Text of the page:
Lotus berthelotii

Lotus berthelotii.

Family Fabaceae s.s. > Subfamily Faboideae > Tribe Loteae.
Classification of the genus is yet to be settled with estimates of the number of species ranging from 70 to 150.
Mabberley recognises around 125.
They are divided into groups such as the Birdsfoot trefoils and the deervetches.

Lotus berthelotii is commonly known as Coral gem, Parrot’s beak or the Canary birds foot trefoil.
Said to be widely cultivated they are only occasionally seen in Brisbane.
The evergreen prostrate plants can be up to 20 cm high and spread or trail for 1 m or more.
The main stems have many close side branches alternately arranged.
Young stems are green and older ones pale brown.

The compound leaves are alternately arranged along the stems.
Leaves have up to 5 needle-like leaflets up to 2.5 cm long and only 2 mm wide.
There are 2 very small deciduous stipules.
A dense covering of hairs gives the young stems and leaves a white or silvery appearance.

There are some axillary inflorescences along the main stem but most are at the ends of short side branches.
They may be a single flower or a small cluster of up to 5 (10).
Flowers are on a short red pedicel with leaf-like bracteoles at the base.

Bisexual flowers, around 3 cm long and 8 mm wide are typical of the pea family.
The calyx has 5 sepals joined at the base with pointed lobes.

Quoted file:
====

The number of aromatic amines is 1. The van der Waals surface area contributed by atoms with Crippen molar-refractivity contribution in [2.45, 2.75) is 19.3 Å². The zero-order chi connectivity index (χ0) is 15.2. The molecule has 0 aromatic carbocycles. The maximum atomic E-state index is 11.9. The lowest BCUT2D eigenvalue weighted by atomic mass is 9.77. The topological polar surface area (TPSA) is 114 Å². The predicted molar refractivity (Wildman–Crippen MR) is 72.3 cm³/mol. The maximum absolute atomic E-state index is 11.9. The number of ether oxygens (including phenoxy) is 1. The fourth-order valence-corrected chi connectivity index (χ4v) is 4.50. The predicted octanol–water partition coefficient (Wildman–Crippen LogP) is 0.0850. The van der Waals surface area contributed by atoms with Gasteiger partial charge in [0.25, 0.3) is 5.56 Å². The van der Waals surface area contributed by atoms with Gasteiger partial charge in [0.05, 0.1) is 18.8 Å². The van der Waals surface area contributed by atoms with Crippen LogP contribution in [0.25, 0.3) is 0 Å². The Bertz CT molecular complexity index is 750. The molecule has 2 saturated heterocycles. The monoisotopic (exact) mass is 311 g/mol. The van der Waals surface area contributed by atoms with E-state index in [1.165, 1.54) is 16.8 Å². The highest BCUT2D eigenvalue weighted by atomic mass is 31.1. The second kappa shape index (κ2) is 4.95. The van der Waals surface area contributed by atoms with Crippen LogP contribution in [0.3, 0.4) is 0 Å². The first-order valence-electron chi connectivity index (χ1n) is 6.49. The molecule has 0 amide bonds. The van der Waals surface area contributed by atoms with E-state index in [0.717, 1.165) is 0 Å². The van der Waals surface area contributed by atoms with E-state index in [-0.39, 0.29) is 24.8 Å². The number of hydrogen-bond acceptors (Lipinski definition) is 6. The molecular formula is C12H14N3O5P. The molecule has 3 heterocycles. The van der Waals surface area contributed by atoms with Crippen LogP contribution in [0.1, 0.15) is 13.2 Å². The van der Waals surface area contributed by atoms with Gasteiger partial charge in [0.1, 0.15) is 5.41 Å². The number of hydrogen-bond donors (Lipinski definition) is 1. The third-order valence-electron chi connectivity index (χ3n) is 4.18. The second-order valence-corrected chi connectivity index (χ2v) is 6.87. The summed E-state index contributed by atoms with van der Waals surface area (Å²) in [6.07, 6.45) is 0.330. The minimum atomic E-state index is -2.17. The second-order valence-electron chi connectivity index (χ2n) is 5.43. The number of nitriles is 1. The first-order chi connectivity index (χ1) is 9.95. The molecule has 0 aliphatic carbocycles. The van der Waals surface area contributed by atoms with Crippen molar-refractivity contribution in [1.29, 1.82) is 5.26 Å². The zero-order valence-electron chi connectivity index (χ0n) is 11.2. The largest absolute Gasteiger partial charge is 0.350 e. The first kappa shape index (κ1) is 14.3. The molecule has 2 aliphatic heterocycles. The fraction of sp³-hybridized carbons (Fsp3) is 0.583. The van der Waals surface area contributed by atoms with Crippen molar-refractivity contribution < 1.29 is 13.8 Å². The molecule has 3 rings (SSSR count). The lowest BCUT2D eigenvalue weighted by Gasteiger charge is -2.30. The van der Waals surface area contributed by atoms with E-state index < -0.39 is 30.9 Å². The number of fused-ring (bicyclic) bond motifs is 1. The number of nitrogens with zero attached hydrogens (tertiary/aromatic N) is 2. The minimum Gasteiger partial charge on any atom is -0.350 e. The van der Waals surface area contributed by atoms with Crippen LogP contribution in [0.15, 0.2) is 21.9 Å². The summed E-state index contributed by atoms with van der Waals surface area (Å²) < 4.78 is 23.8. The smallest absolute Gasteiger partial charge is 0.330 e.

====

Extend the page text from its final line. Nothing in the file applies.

The 2 upper lobes, one on each side of the banner petal are the longest.
The lower lobe is the smallest with the 2 laterals in between.
They are green and hairy and may have a reddish streak down them.
They remain after the petals have fallen.

The upper or banner petal is the most prominent rising up then curving sharply back between the 2 upper sepals.
The two lateral petals or wings are ‘S’ shaped with their base inside the banner petal.
Their tips lie above or along the sides of the keel petals.
The 2 keel petals are fused along their inner edges.
They pass forwards then up then curve back between the tips of the laterals.

Petals can be yellow or red often with the other colour on the banner petal.
They can also be an orange-red.
The stamens, ovary and style lie between the keel petals.
The fruit are green pods with numerous seeds.